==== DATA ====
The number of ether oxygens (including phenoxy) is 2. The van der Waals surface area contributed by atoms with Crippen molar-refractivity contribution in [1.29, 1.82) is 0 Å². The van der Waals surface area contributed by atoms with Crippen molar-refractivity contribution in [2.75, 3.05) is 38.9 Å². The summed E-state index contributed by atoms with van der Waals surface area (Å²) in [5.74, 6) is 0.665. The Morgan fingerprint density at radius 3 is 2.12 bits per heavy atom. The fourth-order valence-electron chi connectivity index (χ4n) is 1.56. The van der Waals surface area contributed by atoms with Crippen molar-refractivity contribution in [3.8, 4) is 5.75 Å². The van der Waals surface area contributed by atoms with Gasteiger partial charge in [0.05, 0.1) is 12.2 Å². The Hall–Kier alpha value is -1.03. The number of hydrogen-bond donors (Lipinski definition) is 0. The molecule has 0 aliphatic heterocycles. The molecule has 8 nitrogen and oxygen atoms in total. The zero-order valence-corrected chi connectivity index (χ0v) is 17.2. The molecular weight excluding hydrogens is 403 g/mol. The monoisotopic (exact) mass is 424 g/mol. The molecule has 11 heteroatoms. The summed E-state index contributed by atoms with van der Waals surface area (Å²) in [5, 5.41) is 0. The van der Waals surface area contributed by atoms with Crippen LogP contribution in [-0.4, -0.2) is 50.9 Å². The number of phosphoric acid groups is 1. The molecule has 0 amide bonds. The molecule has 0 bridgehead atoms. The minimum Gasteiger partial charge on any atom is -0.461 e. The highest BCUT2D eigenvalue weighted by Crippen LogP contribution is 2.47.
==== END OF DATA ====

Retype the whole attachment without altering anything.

The number of ether oxygens (including phenoxy) is 2. The van der Waals surface area contributed by atoms with Crippen molar-refractivity contribution in [1.29, 1.82) is 0 Å². The van der Waals surface area contributed by atoms with Crippen molar-refractivity contribution in [2.75, 3.05) is 38.9 Å². The summed E-state index contributed by atoms with van der Waals surface area (Å²) in [5.74, 6) is 0.665. The Morgan fingerprint density at radius 3 is 2.12 bits per heavy atom. The fourth-order valence-electron chi connectivity index (χ4n) is 1.56. The van der Waals surface area contributed by atoms with Crippen molar-refractivity contribution in [3.8, 4) is 5.75 Å². The van der Waals surface area contributed by atoms with Gasteiger partial charge in [0.05, 0.1) is 12.2 Å². The Hall–Kier alpha value is -1.03. The number of hydrogen-bond donors (Lipinski definition) is 0. The molecule has 0 aliphatic heterocycles. The molecule has 8 nitrogen and oxygen atoms in total. The zero-order valence-corrected chi connectivity index (χ0v) is 17.2. The molecular weight excluding hydrogens is 403 g/mol. The monoisotopic (exact) mass is 424 g/mol. The molecule has 11 heteroatoms. The summed E-state index contributed by atoms with van der Waals surface area (Å²) in [5, 5.41) is 0. The van der Waals surface area contributed by atoms with Crippen LogP contribution in [-0.4, -0.2) is 50.9 Å². The number of phosphoric acid groups is 1. The molecule has 0 amide bonds. The molecule has 0 bridgehead atoms. The minimum Gasteiger partial charge on any atom is -0.461 e. The highest BCUT2D eigenvalue weighted by Crippen LogP contribution is 2.47.